Friday, January 4, 2013
Is he really logical?
As a pastor, I have often been surprised when individuals walk out of church, talking about how much the sermon meant to them, but as they described what it meant they had a completely different point than I intended, and than what most people heard. (Although, I have also realized that sometimes God is dealing with different things for different people in the same message.) I have learned that people interpret words in funny ways, sometimes based on their background, sometimes seeing only what they want to see, and sometimes without bothering to find out what the real intention was. Of course, this creates plenty of problems in marriage, and even more in the aftermath of divorce. I have had several of these kinds of experiences recently, and, having taught some classes in logic, thought it might help in your communications if I made some suggestions from logic.
Sometimes people will take a phrase, and then perform two logical argument actions that create the illusion of being a sound argument, when it is, in reality, baseless conclusions. The first one is to take words that somebody has expressed, and then jump in on them to discuss all the things those words DON’T express that they think should be there. I have had this happen plenty of times, including some recent discussions, haven’t you? What is funny is the person may go on and on in a tirade against this terrible stuff that wasn't said and how irresponsible the words were because they didn't include this information, and therefore the writer is wrong. But the truth is, if it isn't said, then the responder really doesn't know what the write or speaker thinks about the issue of the tirade…because the only information given was what WAS said, not what was NOT said. To pursue this kind of an argument is the logical fallacy called “an argument from silence.” Any argument based on information that is missing is automatically not valid….as they say in the courtroom, “it assumes facts not in evidence.”
The other thing that I have seen is for a person to take the words, kind of twist them around as if they say something that may or may not be the intention….sometimes by drawing conclusions far beyond the scope of the comments provided…..and then attack those conclusions. This is called building an argument by setting up a straw man, and, then destroying the straw man. The trouble is, the argument is against something that doesn't exist….it is an argument against an artificially created “straw man.” When someone does this, it gives the impression that they have accomplished some great feat of sound argument, teaching or doctrine. In fact, they have avoided the real issues and dealt with fables and foolishness. I have found both of these kinds of reactions exist with people who speculate about what is contained in my book, or who aren't exactly sure what a certain blog may be explaining. Wouldn't it be better to ask somebody what they mean, than to jump to conclusions and wrongly assume the worst? I know, in my marriage and relationships, it works best to give people the benefit of the doubt. But some people are just naturally suspicious, I suppose.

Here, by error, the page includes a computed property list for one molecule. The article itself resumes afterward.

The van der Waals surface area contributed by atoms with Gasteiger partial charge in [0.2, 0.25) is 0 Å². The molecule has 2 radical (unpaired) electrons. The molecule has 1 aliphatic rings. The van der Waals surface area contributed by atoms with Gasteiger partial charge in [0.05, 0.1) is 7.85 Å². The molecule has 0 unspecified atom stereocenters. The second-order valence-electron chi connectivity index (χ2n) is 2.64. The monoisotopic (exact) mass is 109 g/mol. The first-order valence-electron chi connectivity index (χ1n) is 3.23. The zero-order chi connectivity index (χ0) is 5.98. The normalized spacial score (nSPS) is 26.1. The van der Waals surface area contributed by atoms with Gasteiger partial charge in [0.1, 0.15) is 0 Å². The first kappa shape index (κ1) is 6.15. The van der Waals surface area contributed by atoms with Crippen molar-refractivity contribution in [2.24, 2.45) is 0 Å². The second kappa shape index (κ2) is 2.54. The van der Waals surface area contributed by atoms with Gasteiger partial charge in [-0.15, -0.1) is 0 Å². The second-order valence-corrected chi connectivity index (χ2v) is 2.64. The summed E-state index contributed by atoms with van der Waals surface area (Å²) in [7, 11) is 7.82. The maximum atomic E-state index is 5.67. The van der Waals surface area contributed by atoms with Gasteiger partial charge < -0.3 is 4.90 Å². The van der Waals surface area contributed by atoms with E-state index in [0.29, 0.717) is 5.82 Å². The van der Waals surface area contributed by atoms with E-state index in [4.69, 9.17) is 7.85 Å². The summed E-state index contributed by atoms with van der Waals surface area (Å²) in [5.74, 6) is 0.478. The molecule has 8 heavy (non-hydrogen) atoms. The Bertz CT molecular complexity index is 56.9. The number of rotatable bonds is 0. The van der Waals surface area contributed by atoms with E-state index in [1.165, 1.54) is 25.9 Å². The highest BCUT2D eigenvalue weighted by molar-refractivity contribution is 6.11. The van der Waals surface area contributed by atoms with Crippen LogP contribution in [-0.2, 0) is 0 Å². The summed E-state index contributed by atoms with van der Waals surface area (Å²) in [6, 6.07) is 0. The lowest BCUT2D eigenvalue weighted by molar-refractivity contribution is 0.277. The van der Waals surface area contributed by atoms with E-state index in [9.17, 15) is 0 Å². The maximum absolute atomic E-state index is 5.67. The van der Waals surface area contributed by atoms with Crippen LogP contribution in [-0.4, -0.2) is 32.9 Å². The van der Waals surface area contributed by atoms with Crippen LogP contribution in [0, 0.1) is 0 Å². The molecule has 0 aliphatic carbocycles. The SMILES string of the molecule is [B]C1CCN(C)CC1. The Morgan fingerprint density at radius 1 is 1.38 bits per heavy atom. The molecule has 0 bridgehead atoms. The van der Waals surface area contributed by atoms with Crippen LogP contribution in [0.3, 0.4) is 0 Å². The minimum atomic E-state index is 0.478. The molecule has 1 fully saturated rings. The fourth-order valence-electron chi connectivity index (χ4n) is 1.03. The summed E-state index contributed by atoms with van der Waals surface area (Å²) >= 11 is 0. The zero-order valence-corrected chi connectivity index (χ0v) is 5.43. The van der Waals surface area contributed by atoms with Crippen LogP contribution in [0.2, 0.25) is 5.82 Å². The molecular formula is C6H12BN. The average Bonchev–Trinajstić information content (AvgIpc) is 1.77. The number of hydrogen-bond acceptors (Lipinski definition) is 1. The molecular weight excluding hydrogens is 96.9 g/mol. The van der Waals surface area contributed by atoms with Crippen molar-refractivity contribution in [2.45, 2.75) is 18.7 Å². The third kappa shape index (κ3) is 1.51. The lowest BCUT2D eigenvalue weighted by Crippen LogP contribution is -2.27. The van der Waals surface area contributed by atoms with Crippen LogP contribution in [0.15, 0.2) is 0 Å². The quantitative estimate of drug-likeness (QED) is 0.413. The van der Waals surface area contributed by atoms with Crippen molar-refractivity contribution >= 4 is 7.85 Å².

Sometimes the straw man problem can happen by an individual beginning to imagine all the possible outcomes that MIGHT occur, selecting the worst of those and on that basis, making a decision to avoid a choice. Sort of the “if we go on a cruise, the ship could sink, and we could get food poisoning, there could be a hurricane, or we might lose our passports, or end up in a Caribbean jail, and everybody knows how many people fall off those cruise ships and die every year, so we just better forget going.” Nothing is mentioned of the other possibilities: we might have fun, most people DON’T fall off the ship, and we have never lost our passports before…
Bottom line, it is important to make sure our arguments and doctrine are built on solid arguments, not logically flawed discussions filled with assumptions and suppositions. It is also important that we do the same in our relationships….take the time to really find out what those loved ones INTEND by what they say and do, what their goals and desires actually are, rather than assuming you can read minds and interpret words without asking questions. More misunderstandings occur because of these kinds of errors than most of us realize, because we are all too often convinced that everybody else thinks exactly like we do. But anybody who has studied language or psychology or communication (as I have), understands that something can mean very different things to different people and in different situations. Better to make sure you understand BEFORE you jump into the fray!
TL:dr Words communicate ideas, but can easily be wrongly interpreted into ideas never intended if our reasoning is not sound. Marriage and relationships require taking time to actually hear and understand first!